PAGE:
This, because a hearing and ruling by an International Cricket Council (ICC) judicial commissioner could be in the offing following an accusation by the Indian team manager Sunil Dev that England pace bowler James Anderson abused and pushed the Indian all-rounder Ravindra Jadeja inside the pavilion on the second day of the first test at Trent Bridge, Nottingham.
The fact that Anderson had been charged with a Level 3 offence under the conduct rules of ICC was confirmed shortly before the Indian cricketers set off from their south-west London hotel to attend a dinner and reception for them hosted by the Indian High Commissioner in the United Kingdom Ranjan Mathai. Nobody at this event – other than the tourists – appeared to be aware of the development.
An ICC lawyer attempted to mediate, but to no avail. In its process, the England & Wales Cricket Board’s need to respond to Dev’s allegation before a hearing can take place.
Dev said the Indian captain Mahendra Dhoni was among those who complained to him about the alleged incident. The ECB described it as a “minor incident” and “pledged their total support” for Anderson. It also indicated it intention to file a complaint against Jadeja.
This is the first time since the Indian off-spinner Harbhajan Singh was accused of making a racist comment against the Australian batsman Andrew Symonds at Sydney in 2008 that a cricketer is suspected of having committed a Level 3 offence.
In the Anglo-Saxon culture sportsmen can be abusive and aggressive on the field of play, but forget and forgive over a pint at the end of the day. The practice is, arguably, out of place in the modern world; indeed frowned upon by the ICC.
At the same time, a few nouveau riche Indian cricketers are misguided on how to stand up to misbehaviour. Sachin Tendulkar, Rahul David and VVS Laxman were hardly ever abused by anyone and rarely reacted either.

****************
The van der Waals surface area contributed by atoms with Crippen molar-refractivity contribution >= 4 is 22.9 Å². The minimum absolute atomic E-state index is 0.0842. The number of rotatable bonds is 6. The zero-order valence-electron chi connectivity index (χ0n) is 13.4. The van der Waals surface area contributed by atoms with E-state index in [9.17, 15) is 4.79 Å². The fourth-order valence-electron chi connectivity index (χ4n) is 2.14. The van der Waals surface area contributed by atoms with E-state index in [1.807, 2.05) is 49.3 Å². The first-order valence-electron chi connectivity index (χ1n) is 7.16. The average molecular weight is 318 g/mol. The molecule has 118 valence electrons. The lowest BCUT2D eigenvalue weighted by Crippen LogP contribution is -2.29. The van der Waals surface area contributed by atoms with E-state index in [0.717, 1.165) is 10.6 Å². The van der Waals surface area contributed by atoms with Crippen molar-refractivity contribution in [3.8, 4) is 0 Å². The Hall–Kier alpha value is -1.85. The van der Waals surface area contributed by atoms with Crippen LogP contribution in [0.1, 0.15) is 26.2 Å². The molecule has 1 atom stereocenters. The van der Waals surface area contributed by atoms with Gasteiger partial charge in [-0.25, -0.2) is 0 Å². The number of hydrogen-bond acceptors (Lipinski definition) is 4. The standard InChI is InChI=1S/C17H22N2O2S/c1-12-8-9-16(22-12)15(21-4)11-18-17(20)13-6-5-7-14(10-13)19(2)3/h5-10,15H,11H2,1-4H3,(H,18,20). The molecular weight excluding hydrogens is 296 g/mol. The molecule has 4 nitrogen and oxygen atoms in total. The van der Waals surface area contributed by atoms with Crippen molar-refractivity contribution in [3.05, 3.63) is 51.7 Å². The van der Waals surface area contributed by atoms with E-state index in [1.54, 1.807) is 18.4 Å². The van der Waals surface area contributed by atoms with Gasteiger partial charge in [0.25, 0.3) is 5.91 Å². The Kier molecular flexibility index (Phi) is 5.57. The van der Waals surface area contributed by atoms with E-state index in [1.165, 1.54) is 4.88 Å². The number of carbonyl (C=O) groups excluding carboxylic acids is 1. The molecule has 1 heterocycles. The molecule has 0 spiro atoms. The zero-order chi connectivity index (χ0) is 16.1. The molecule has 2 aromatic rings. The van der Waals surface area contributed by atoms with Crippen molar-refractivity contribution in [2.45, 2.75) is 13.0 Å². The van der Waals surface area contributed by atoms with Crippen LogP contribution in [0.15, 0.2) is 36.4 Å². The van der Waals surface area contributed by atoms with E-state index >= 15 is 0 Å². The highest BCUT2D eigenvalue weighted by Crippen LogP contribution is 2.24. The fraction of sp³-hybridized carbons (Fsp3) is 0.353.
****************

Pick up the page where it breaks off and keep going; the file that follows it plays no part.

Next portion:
While foul language by bowlers – and Ishant Sharma was not above guilt in this respect at Trent Bridge – is unacceptable, provocation cannot be condoned.
The unseemly spat has distracted attention from the main business, an important test match and series in which much is at stake for both participants after an undecided opening encounter.
Although these days Lord’s generally produces a slow wicket, it is unlikely to be as moribund at the track at Nottingham surprisingly was.
Indeed, the pitch could be grassy and a bit moist to start with, thus lending an advantage to swing and seam in the first two hours. But with the temperature forecast to be 30 degrees centigrade Thursday – a record for this year – it could thereafter dry out into a good batting wicket.
If India win the toss, they need to bat first. The English bowlers are more tired than their Indian counterparts after two strenuous outings at Nottingham compared to only one by the Indians.
An ageing Anderson and an injury-prone Stuart Broad, their two leading bowlers, could falter in the heat if a third innings in the field is thrust upon them in nine days.
As England practiced in the morning and India in the afternoon on Wednesday at what is known as the “nursery” at Lord’s, the smart money was on both sides retaining their Trent Bridge XIs.
To drop Stuart Binny after his match-saving 78 would be unjust; but he is under pressure to prove himself as a medium pacer. To exclude Jadeja could be mistaken as bowing to an ECB complaint. England have summoned left-arm spinner Simon Kerrigan into their squad; but are unlikely to risk catapulting him into their final line-up.
India now have an unenviable away record of 15 tests without a win since the spring of 2011. Their record at Lord’s is one of 11 defeats, four draws and one victory (in 1986).
However, it would be astonishing if Dhoni didn’t collect two more scalps behind the stumps, thereby eclipsing Alan Knott’s all-time record of 54 dismissals in India-England tests.